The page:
More on HRM

Changing the status quo on mental health


HR professional Julie Dawson CPHR explains how she transformed her organisation’s approach to mental health.

How do you go from a passive, rarely used wellbeing program to a proactive mental health strategy? Julie Dawson, the people and culture officer at RSM Australia, a consulting company with 30 offices, pulled it off. And it began with a personal interest.

“I’ve always been passionate about mental health. Looking at the statistics, you see there’s been a huge increase in issues generally, and a high prevalence in professional services, including the accounting sector,” she says.

From her workplace in Perth, Dawson has turned this passion into local and national initiatives. She’s encouraged employees to speak up, launched awareness training for leaders and introduced numerous mental health first aid officers. That’s not bad after 20 months on the job – and five years into an HR career.

“It’s so important to open up dialogue – to make people feel comfortable about addressing mental health issues,” she says.

Wellness at work

Before joining RSM in 2017, Dawson was in the not-for-profit sector. She spent a year at Life Without Barriers, which provides services for foster care, mental health, disability and aged care. That was followed by a year at Good Samaritan Industries, a Uniting Church agency that improves employment opportunities for people with disabilities. At both, addressing mental health issues was par for the course.

However, RSM’s approach , called the Wellness@Work Program, was more focussed on offering things like gym membership.

“The Employment Assistance Program (EAP) usage was very low. There were no red flags that mental health was an issue, but the problem is that the research shows you won’t typically see red flags. Many employees are afraid of the stigma.”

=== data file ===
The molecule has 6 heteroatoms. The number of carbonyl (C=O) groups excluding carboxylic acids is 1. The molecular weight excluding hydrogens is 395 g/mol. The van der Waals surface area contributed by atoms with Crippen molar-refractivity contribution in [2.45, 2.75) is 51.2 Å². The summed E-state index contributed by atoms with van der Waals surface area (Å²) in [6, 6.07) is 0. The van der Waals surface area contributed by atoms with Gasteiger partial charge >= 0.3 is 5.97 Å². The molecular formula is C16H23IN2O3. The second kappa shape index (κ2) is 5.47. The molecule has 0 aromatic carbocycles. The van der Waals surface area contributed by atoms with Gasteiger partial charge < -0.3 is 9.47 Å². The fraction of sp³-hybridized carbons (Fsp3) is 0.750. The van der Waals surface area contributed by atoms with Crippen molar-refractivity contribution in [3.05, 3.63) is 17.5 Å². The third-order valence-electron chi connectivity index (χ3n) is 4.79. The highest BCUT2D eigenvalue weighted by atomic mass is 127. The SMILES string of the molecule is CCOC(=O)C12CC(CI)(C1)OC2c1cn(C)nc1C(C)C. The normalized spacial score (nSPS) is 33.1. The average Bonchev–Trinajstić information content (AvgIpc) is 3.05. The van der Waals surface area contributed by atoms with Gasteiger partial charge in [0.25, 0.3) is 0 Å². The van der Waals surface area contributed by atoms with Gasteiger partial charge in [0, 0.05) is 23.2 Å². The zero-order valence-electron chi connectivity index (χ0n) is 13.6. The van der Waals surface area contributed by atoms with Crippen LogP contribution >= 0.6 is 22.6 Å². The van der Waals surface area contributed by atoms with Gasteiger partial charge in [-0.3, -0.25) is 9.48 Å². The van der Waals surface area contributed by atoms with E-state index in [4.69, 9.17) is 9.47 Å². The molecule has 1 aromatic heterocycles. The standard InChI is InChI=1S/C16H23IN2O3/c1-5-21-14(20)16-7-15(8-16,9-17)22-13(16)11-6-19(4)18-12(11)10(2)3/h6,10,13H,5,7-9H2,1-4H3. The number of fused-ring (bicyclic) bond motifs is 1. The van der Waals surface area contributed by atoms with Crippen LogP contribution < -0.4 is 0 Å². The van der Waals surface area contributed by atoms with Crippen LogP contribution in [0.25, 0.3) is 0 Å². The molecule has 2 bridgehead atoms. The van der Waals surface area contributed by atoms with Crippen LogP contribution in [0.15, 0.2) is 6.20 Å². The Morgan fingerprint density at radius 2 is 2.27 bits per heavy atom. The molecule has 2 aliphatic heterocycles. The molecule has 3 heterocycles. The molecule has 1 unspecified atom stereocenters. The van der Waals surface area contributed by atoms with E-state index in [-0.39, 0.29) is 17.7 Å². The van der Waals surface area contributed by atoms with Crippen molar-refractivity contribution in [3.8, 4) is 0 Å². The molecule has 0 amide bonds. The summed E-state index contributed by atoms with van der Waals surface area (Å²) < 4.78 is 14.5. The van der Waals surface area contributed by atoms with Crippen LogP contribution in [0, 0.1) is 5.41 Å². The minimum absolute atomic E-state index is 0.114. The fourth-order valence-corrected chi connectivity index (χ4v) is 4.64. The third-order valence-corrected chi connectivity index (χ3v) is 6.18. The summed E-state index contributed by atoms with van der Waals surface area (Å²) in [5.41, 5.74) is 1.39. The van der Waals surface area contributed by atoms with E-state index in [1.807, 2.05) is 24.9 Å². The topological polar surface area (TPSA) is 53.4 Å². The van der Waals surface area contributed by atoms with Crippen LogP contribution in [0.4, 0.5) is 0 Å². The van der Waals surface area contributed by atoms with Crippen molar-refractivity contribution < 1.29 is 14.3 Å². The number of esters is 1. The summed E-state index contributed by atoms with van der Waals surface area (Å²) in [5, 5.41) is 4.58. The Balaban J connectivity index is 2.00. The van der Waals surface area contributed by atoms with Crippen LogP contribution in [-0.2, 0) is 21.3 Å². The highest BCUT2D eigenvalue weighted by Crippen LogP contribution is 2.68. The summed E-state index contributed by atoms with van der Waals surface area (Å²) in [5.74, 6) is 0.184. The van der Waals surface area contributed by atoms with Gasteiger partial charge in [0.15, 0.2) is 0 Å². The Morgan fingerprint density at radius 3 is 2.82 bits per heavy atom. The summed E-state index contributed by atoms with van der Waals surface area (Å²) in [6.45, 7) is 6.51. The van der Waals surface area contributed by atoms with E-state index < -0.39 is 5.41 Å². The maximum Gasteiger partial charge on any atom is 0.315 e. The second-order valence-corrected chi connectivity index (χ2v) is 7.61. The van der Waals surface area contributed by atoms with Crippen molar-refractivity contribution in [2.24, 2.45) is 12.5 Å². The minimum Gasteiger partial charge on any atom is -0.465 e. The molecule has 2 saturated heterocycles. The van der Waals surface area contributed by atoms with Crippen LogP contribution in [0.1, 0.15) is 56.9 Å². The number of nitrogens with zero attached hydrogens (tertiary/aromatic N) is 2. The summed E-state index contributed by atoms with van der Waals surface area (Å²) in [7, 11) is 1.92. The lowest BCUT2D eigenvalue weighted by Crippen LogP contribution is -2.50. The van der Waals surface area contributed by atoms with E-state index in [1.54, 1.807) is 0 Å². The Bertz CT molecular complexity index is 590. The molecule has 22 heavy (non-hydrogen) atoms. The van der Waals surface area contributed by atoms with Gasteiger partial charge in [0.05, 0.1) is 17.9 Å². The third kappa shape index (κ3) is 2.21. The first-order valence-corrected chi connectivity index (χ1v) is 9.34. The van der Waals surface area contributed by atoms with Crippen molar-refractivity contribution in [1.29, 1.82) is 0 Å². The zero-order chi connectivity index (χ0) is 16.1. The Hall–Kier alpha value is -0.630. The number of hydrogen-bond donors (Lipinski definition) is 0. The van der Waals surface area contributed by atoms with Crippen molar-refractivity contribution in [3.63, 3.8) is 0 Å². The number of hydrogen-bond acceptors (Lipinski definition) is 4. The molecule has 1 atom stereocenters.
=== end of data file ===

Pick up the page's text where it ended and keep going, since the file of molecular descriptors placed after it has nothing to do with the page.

Rather than waiting for warning signs, Dawson took matters into her own hands. Already enrolled in the AHRI Practising Certification Program (APC), she decided on a capstone project: RSM Perth – Creating a Mentally Healthy Workplace.

“The biggest attraction to certification was the practical element,” says Dawson, who has a bachelor’s degree in HR management and industrial relations from Curtin University.

“While undergraduate study was more about textbooks and theory, certification involved more practical discussion with people at different levels from various industries. Through the assignments, I got to implement new policies and procedures entirely and I learned how to get proposals across the line.”

Office wide dialogue 

One successful proposal was a mental health facilitation process with a focus on disclosure; telling employees “it’s okay to say you’re not okay”. A follow-up survey revealed that 100 per cent of participants found the experience highly valuable and wanted more.